Prevalence figures must be viewed cautiously because they depend on reporting, and much criminal behaviour is unrecorded by the police. This is especially true of violence within the home, such as rape, child abuse, or partner battering. Crime surveys probably provide more accurate figures. Data from the British Crime Survey are shown in Figure 24.1, and crimes recorded by the police in England and Wales during the period 2002–2003 are shown in Figure 24.2, classified by type of offence together with the same data for the British Crime Survey (Simmons and Dodd, 2003). Property offences are the most common type of crime, but forensic mental health services are most likely to be involved with crimes of interpersonal violence.
There are large national differences in the rates and patterns of crime. Within Europe, overall crime rates in the UK are lower than those in the Netherlands but higher than those in the Scandinavian countries. Crimes of assault are more common in the USA and Australia (US Dept of Justice, 2004). National statistics are affected by local legislation, the recording of crimes, and by the conduct of legal proceedings.
Crime is predominantly an activity of young men. In England and Wales, 50% of all indictable offences are committed by males aged under 21 years, and 25% by those under 17 years. Men represent at least 80% of offenders (Monahan, 1997), and, in most Western countries, male prisoners outnumber female prisoners by 30:1. This gender difference is reflected in forensic mental health services, where the majority of patients are male.
Figure 24.1 Crimes reported to the British Crime Survey by the public during the period 1981–2003.
Ethnic-minority groups are usually over-represented in prisoner populations. Minority groups are more likely to be poor, unemployed, and living in poor housing, all of which are risk factors for crime. Consequently, they are over-represented in forensic patient populations (Kaye and Lingiah, 2000).
Figure 24.2 Crimes recorded by the police and those reported to the British Crime Survey by victims of crime during the period 2002–2003. Some of the categories differ and drug offences are not included in the crime survey figures.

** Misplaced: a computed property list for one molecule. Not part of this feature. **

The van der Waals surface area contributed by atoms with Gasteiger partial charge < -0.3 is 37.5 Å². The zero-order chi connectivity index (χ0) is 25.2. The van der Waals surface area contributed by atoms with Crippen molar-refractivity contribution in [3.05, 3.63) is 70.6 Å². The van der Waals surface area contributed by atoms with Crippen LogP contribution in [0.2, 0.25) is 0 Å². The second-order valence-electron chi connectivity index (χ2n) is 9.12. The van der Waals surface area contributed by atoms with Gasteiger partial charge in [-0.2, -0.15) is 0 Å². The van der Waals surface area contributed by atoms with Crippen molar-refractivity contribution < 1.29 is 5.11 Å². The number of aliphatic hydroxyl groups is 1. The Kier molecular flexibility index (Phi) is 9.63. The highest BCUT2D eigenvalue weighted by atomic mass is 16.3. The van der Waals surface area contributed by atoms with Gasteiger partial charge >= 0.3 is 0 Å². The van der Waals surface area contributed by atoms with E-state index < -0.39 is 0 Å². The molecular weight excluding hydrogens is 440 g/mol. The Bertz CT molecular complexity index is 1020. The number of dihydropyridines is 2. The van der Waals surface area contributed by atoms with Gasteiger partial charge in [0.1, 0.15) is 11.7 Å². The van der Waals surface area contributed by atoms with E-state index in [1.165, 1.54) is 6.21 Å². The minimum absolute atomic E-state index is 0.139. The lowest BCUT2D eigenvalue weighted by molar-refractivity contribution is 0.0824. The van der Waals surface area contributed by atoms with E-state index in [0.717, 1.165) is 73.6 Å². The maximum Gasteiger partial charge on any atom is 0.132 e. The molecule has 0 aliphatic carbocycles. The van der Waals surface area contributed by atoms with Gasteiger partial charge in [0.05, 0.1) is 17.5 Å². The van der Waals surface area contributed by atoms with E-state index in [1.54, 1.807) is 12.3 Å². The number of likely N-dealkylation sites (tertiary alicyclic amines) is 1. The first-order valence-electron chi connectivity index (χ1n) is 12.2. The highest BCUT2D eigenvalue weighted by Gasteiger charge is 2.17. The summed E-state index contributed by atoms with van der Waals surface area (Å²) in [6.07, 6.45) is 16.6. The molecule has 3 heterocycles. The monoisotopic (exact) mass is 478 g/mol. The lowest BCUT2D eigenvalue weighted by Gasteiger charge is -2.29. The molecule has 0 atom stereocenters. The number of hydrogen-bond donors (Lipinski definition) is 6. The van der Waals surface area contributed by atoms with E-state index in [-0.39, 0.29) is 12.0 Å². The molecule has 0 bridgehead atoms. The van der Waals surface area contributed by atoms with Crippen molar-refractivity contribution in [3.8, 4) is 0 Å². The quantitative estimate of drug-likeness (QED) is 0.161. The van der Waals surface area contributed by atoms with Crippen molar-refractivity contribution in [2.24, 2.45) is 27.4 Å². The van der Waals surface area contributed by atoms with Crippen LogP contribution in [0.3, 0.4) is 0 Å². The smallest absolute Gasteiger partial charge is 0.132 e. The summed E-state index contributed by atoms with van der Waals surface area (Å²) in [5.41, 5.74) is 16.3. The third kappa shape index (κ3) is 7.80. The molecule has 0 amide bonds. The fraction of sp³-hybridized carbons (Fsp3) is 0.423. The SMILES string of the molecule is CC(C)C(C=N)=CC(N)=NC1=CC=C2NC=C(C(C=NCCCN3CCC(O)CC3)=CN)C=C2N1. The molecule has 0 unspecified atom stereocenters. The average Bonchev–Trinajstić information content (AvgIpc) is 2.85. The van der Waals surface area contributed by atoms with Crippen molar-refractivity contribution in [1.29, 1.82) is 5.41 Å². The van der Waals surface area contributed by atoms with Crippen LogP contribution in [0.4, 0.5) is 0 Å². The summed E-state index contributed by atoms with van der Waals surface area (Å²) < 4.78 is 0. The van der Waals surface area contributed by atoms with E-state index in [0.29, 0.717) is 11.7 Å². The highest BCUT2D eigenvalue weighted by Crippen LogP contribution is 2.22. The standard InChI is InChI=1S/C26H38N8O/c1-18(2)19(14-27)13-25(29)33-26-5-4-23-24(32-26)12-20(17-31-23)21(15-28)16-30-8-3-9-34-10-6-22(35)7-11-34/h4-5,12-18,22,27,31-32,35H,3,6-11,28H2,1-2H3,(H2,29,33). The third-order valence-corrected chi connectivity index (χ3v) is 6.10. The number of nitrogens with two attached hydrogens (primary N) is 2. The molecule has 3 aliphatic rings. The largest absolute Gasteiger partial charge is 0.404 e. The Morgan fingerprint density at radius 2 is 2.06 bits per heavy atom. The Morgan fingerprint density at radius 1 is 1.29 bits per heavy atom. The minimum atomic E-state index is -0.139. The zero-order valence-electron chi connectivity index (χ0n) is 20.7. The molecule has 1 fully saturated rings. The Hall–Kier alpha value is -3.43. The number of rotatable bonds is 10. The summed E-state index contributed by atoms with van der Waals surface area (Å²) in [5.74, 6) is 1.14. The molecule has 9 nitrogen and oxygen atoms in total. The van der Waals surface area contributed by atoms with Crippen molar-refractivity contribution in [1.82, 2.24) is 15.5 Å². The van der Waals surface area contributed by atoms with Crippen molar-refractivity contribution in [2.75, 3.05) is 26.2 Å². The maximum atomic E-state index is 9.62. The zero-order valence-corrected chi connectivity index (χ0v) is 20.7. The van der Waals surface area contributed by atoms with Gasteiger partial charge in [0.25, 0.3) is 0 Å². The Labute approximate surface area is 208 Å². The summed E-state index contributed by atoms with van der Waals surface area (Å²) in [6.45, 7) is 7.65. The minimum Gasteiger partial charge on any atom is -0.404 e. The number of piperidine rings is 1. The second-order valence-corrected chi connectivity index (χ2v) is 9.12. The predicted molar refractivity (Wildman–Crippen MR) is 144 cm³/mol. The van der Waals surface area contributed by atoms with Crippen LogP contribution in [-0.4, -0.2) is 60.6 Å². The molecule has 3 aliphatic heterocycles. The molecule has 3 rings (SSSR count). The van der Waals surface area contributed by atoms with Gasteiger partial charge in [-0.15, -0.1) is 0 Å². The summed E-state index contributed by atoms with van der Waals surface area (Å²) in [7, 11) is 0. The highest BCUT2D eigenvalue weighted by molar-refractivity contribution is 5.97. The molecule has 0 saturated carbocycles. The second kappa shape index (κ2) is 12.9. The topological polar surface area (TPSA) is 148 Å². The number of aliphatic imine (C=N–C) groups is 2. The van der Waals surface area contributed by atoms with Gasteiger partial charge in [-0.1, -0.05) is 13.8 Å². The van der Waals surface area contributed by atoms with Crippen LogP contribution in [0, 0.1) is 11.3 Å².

The high rates of arrests and convictions in ethnic-minority groups may also reflect discrimination at all stages of the criminal justice system—from stop and search through to trial and sentencing.
Most property crime is committed against strangers, but most serious interpersonal violence (rape, homicide, or child abuse) is committed by offenders known to the victim. Women are exposed to sexual violence from men in both developed and developing countries. Women and children are particularly at risk in developing countries during armed conflicts, where about 70% of casualties are non-combatants (Kennedy Bergen et al., 2005).
Victims of crime tend to be disadvantaged groups living in poorer parts of urban communities, so the mentally disordered are more likely to be victims of crime, and the risk is further increased as a consequence of their illness (Dean et al., 2007).
Causes of crime
Criminal behaviour (crime) needs to be distinguished from rule-breaking behaviour. Not all rule-breaking or socially unacceptable behaviour is criminal, nor is all criminal behaviour violent. In fact the vast majority is not, so general theories of the causes of crime will not necessarily address the causes of violence. Aggressive behaviour is not always violent, as it can be constrained by social rules. Violence is aggressive behaviour that transgresses social norms, as in street fighting as opposed to, for example, boxing.
Many factors determine whether an individual is aggressive in a particular situation. These include personality, the immediate social group, the behaviour of the victim, disinhibiting factors such as alcohol or drugs, general environmental factors such as noise and social pressure, physiological factors such as fatigue, hunger, and lack of sleep, and the presence of mental abnormality.